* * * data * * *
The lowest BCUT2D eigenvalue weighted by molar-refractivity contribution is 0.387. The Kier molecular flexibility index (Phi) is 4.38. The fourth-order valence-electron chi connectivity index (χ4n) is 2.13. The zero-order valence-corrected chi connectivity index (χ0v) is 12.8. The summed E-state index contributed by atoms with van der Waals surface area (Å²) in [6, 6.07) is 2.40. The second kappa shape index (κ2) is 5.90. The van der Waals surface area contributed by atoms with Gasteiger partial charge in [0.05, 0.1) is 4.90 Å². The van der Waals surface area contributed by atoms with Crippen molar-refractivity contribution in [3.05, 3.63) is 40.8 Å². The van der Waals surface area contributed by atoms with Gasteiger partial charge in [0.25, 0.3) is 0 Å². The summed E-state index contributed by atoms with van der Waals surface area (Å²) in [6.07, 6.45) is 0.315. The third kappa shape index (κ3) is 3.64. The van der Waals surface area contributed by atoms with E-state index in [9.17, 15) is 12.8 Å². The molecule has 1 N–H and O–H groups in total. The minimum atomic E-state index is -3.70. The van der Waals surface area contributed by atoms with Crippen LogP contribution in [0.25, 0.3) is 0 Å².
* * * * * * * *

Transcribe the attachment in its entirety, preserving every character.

The lowest BCUT2D eigenvalue weighted by molar-refractivity contribution is 0.387. The Kier molecular flexibility index (Phi) is 4.38. The fourth-order valence-electron chi connectivity index (χ4n) is 2.13. The zero-order valence-corrected chi connectivity index (χ0v) is 12.8. The summed E-state index contributed by atoms with van der Waals surface area (Å²) in [6, 6.07) is 2.40. The second kappa shape index (κ2) is 5.90. The van der Waals surface area contributed by atoms with Gasteiger partial charge in [0.05, 0.1) is 4.90 Å². The van der Waals surface area contributed by atoms with Crippen molar-refractivity contribution in [3.05, 3.63) is 40.8 Å². The van der Waals surface area contributed by atoms with Gasteiger partial charge in [0.25, 0.3) is 0 Å². The summed E-state index contributed by atoms with van der Waals surface area (Å²) in [6.07, 6.45) is 0.315. The third kappa shape index (κ3) is 3.64. The van der Waals surface area contributed by atoms with E-state index in [9.17, 15) is 12.8 Å². The molecule has 1 N–H and O–H groups in total. The minimum atomic E-state index is -3.70. The van der Waals surface area contributed by atoms with Crippen LogP contribution in [0.25, 0.3) is 0 Å².